Table of Contents
ISRN Biotechnology
Volume 2013, Article ID 382417, 11 pages
Research Article

NaCl Effects on In Vitro Germination and Growth of Some Senegalese Cowpea (Vigna unguiculata (L.) Walp.) Cultivars

1Laboratoire Campus de Biotechnologies Végétales (LCBV), Département de Biologie Végétale, Faculté des Sciences et Techniques, Université Cheikh Anta Diop de Dakar, BP 5005, Dakar, Senegal
2Laboratoire Mixte International Adaptation des Plantes et microorganismes associés aux Stress Environnementaux (LAPSE), LCM, Centre de Recherche de Bel Air, BP 1386, Dakar 18524, Senegal
3Institut de Recherche pour le Développement (IRD), UMR DIADE, 911 avenue Agropolis, BP 64501, 34394 Montpellier Cedex 5, France

Received 21 May 2013; Accepted 27 June 2013

Academic Editors: B. Castiglioni, Y. H. Cheong, and M. Shoda

Copyright © 2013 Mahamadou Thiam et al. This is an open access article distributed under the Creative Commons Attribution License, which permits unrestricted use, distribution, and reproduction in any medium, provided the original work is properly cited.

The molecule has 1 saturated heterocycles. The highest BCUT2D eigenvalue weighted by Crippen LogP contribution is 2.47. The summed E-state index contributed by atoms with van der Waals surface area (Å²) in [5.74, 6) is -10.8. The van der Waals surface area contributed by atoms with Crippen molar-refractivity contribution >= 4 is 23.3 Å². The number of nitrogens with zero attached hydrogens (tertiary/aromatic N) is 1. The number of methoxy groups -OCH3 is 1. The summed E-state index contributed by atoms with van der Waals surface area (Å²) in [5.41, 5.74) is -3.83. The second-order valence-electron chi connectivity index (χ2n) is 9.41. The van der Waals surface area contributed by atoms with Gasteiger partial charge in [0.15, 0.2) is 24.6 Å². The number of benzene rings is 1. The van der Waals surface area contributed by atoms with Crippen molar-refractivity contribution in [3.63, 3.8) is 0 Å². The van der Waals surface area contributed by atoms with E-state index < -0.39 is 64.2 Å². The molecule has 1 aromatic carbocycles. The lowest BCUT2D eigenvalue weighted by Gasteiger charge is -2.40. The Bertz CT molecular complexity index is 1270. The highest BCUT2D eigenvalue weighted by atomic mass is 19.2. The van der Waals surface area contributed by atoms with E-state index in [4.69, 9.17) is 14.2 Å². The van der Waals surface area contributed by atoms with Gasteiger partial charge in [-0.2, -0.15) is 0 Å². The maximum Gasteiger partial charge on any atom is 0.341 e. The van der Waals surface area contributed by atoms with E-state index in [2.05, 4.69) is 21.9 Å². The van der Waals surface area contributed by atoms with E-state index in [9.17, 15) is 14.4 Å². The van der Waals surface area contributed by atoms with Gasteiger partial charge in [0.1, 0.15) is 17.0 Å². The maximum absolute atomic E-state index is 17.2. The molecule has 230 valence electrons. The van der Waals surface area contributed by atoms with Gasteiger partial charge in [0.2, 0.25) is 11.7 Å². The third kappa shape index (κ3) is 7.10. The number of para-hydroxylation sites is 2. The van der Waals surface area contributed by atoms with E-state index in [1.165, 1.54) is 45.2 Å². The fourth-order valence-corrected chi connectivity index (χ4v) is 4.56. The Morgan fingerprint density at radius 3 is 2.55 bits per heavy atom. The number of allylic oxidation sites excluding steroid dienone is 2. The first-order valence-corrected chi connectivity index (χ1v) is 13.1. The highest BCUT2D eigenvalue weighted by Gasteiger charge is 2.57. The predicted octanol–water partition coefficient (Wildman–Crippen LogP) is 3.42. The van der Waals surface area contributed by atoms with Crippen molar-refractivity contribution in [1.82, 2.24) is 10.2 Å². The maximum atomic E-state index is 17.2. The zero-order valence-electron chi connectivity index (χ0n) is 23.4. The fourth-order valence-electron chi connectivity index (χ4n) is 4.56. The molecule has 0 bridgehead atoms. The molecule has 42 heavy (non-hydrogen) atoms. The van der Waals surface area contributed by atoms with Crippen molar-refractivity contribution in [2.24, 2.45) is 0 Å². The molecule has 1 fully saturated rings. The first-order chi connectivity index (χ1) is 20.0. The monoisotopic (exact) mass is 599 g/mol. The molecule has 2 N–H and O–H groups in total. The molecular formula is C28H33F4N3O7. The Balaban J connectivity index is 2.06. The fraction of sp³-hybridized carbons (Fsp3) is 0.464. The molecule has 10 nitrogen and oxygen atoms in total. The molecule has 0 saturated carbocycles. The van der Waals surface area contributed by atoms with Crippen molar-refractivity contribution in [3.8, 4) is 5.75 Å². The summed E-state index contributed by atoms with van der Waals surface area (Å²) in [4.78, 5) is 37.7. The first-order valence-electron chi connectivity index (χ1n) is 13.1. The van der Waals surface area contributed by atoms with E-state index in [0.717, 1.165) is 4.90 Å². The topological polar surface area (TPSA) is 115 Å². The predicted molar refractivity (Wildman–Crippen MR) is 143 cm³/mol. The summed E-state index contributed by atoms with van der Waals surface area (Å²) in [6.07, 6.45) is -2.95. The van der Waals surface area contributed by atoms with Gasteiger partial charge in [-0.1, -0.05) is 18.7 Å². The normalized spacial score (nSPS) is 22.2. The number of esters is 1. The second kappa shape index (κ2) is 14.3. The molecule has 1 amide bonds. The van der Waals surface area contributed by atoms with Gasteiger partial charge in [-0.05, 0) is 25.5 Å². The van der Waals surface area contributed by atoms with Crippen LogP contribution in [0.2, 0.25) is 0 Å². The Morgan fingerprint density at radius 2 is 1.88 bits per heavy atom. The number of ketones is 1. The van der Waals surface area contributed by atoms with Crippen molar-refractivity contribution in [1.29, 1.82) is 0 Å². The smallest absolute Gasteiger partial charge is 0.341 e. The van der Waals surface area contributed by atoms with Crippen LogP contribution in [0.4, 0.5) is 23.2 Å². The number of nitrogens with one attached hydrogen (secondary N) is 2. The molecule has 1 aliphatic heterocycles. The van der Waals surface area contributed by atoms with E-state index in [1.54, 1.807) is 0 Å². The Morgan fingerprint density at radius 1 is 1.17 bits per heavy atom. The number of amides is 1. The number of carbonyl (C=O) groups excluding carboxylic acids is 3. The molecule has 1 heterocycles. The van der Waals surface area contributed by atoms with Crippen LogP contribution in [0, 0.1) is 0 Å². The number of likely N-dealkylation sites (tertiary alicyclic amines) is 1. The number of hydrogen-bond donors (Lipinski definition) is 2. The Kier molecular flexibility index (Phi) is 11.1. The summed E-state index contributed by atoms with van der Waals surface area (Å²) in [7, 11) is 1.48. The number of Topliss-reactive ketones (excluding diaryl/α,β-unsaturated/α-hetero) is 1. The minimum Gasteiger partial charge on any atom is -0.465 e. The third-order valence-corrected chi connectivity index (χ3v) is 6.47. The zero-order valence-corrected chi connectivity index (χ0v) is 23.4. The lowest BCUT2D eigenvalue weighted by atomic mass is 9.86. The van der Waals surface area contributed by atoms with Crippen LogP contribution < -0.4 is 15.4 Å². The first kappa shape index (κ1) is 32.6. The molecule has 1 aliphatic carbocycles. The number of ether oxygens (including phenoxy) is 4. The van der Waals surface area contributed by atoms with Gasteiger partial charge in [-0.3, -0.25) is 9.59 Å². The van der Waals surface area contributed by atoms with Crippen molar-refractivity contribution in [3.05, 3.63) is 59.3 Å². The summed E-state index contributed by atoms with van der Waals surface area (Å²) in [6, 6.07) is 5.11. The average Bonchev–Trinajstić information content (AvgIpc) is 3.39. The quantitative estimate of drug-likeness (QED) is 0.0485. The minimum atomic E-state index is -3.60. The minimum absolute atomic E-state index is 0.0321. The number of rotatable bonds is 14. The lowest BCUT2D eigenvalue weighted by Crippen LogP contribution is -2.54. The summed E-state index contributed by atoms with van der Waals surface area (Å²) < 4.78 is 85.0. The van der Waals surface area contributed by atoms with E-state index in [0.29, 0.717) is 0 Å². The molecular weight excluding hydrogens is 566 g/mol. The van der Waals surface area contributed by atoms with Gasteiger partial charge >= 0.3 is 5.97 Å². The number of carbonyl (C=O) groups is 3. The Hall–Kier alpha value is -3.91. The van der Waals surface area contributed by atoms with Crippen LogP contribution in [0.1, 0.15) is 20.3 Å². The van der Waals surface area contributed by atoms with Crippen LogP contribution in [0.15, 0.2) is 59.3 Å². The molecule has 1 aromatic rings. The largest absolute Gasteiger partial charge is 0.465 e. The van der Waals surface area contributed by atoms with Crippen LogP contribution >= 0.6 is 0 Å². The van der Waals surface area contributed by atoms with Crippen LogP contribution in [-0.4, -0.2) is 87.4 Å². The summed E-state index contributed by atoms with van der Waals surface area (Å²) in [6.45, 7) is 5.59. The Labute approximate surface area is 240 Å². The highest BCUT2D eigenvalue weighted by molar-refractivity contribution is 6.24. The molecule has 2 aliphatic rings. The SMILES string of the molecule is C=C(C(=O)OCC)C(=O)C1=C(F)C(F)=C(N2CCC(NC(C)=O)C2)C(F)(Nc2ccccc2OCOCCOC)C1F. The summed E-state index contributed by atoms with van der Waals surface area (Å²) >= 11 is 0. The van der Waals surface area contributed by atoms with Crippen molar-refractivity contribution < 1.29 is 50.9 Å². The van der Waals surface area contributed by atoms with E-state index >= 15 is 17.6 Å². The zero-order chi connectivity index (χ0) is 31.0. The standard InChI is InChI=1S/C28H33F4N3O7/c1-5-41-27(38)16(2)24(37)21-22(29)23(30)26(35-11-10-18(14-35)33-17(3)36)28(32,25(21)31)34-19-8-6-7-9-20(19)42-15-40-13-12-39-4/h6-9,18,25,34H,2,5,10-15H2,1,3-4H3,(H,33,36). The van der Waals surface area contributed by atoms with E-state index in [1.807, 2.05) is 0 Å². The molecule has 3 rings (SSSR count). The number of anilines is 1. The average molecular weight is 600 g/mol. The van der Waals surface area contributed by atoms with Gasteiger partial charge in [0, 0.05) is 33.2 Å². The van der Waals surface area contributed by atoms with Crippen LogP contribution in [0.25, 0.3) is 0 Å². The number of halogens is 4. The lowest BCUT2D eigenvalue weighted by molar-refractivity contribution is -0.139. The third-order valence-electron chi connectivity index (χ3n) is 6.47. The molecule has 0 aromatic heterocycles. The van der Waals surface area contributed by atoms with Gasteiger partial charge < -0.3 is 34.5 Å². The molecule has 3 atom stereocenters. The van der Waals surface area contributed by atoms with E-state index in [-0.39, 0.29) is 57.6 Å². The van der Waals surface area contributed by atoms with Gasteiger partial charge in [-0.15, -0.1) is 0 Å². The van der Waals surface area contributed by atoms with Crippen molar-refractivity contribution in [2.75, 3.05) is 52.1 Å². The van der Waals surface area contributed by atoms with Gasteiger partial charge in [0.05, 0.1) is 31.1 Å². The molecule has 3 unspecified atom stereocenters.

Cowpea (Vigna unguiculata (L.) Walp.) is one of the most important grain legumes in sub-Saharian regions. It contributes to man food security by providing a protein-rich diet. However, its production is limited by abiotic stresses such as salinity. This study aims to evaluate the salt tolerance of 15 cowpea cultivars, at germination stage. The seed germination process consisted of sowing them in agarified water (8 g·L−1) supplemented with 6 different concentrations of NaCl (0, 10, 50, 100, 150, and 200 mM). Results highlighted that high salt concentrations drastically reduced germination and significantly delayed the process for all varieties. A cowpea varietal effect towards the salt tolerance was noticed. Genotypes Diongoma, 58-78, and 58-191 were more salt-tolerant cultivars while Mougne and Yacine were more salt-sensitive ones as confirmed in the three groups of the dendrogram. NaCl effects on the early vegetative growth of seedlings were assessed with a tolerant (58-191) and a susceptible (Yacine) cultivar. Morphological (length and dry biomass) and physiological (chlorophyll and proline contents) parameter measurements revealed a negative effect of high (NaCl). However, 58-191 was much more salt tolerant, and the chlorophyll and proline contents were higher than those of Yacine genotype at increasing salt concentrations.